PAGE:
Monday, 9 November 2015

Berlin Cold War bike ride

Cold War Berlin experienced from a bicycle and my memories of E Germany from 1990.  

On my last visit to Berlin (July 2014) I realised that biking the length of The Wall would be interesting. I then had a reality check when I realised it was 156 km long, so I booked myself on a Fat Tire Cold War Berlin ride after my holiday in Mecklenburg.

The sun was already shining when I got up. I had excellent breakfast of muesli and coffee al fresco in the haedke Markt. Fat Tire bike tours is located in Alexanderplatz at the base of the Berlin TV tower. I was on the Cold War bike tour lead by a young American, Kevin, who had lived in Berlin for 8 years and has friends whom he has quizzed for his talks. He took us on an excellent tour of DDR architecture, E. Berlin and The Wall, giving us anecdotes to illustrate his theme. He was very interested in the ideology and propaganda pushed out by both sides during the Cold War and comparing it with politics now and people’s feelings about the DDR. We started at the Department of Education with a Soviet realist mural illustrating aspects of E German education, I was pleased to see a girl looking down a microscope and a woman in a lab coat which counterbalanced the fertile Soviet woman producing children for the state. We saw a night club used to entertain foreign visitors with a mural depicting the activities of Communist countries around the globe and Soviet reindeers being the largest part. Sputnik twinkled in the sky.

The old guard towers are present and the guards in there were rotated every shift to prevent them plotting escapes. The decorated section of the wall where about 30 artists have done works is impressive and I could have spent a couple of hours there enjoying the art, but there was also graffiti defacing it despite notices prohibiting it. We walked around the huge Soviet memorial in South East Berlin, the main part of this memorial comprises two huge marble triangular shapes, depicting dipped flags, with statues of a young soldier and an old soldier. There were also stone slabs depicting the foundation of East Germany, these were rather horrific with depictions of war in soviet realist style, one with dead man and a woman tied up, in another there were endless soldiers heads. We lunched in a Turkish cafe in Kreuzberg, then biked on the route of the wall. We stopped at the vast new Axel Springer media headquarters which had previously pumped out propaganda to the E Germans. I was touched by seeing the memorial to the attempted escape of teenager Peter Fechter who was shot by guards and then bled to death in Aug 1962 in full views of journalists but nobody was able to rescue him, partly because the E German guards had tried to rescue a man a few days earlier who had then shot them, so after that all rescues were off. Actors as American soldiers now perform at Checkpoint Charlie, this is a strange transformation from something that felt frightening 25 years ago and now has a Disney like feel to it. I saw a line of Trabants being driven along on a “Trabants Safari” as a DDR experience. Twenty five years ago we had overtaken these cars on our bicycles. I had forgotten how small those cars were. In front of the new Berlin City government building and Kevin gave us his version of events in November 1989. The trip was a fascinating ride around the different architecture of Berlin and he used it to explore the social and political structures underneath. I described meeting medical friends from the DDR in Dresden who felt at sea without familiar social structures, their state provided child care had vanished and they said “We have waited 6 years for a Trabant and now there is no queue”. This lament has stayed with me.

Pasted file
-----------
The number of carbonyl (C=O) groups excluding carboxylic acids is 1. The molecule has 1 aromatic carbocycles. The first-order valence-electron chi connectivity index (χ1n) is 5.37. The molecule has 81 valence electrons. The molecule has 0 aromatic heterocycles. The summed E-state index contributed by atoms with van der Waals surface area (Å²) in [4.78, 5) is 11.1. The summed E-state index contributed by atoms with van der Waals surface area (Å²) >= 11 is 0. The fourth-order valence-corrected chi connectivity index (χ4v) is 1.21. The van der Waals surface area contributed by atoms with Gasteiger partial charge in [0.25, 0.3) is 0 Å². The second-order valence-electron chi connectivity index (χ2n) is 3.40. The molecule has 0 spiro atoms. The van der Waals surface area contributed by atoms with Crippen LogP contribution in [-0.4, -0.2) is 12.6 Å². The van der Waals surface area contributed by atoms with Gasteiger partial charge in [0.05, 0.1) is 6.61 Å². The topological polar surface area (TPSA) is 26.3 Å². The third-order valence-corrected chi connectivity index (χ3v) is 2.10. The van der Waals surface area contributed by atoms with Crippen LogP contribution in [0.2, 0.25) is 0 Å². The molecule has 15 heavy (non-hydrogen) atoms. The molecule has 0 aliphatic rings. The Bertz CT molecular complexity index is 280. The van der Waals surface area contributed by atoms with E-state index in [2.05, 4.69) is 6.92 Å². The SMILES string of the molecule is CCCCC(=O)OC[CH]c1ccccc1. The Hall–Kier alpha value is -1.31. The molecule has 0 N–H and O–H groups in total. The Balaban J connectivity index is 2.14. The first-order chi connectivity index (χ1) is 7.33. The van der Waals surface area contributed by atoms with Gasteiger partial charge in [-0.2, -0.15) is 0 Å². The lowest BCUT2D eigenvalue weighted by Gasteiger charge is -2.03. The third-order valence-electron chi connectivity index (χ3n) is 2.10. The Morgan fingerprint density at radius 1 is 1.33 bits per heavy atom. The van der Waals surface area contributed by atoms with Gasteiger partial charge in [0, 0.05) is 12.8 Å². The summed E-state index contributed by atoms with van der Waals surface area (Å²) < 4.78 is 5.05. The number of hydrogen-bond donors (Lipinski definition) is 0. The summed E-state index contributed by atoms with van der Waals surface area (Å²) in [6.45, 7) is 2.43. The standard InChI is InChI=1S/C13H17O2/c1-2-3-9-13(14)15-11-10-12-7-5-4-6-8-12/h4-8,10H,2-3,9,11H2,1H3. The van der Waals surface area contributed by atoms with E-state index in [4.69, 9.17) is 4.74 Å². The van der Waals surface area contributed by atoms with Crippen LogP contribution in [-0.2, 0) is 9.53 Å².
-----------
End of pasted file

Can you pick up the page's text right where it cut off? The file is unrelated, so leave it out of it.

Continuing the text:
This ride brought back memories of my first visit to Berlin in August 1990, 9 months after The Wall came down and we biked from Berlin to Dresden to Prague and ended in Budapest. The roads were poor, little food in restaurants and endless Weiner schnitzel. One could not just turn up at a hotel but had to get permission from the local authorities to stay, camping was forbidden. The American Army was still there but soldiers were all selling their jeans to the Russians who were busy selling their insignia. This ride is a highlight of my visits to Berlin, and I appreciated the multiple layers of recent history that we were able to explore. I was reminded of Rory Maclean’s book about Berlin.(1) (A City Reimagined which I enjoyed reading last year. I also remembered Timothy Garton Ashs’s book (2) about his experience in the 1980’s being spied on and later confronting his accusers that I read in 1997.

1. Berlin, a City Reimagined 2014 Rory Maclean

2. The File, A Personal History 1997 Timothy Garton Ash.

No comments:

Post a Comment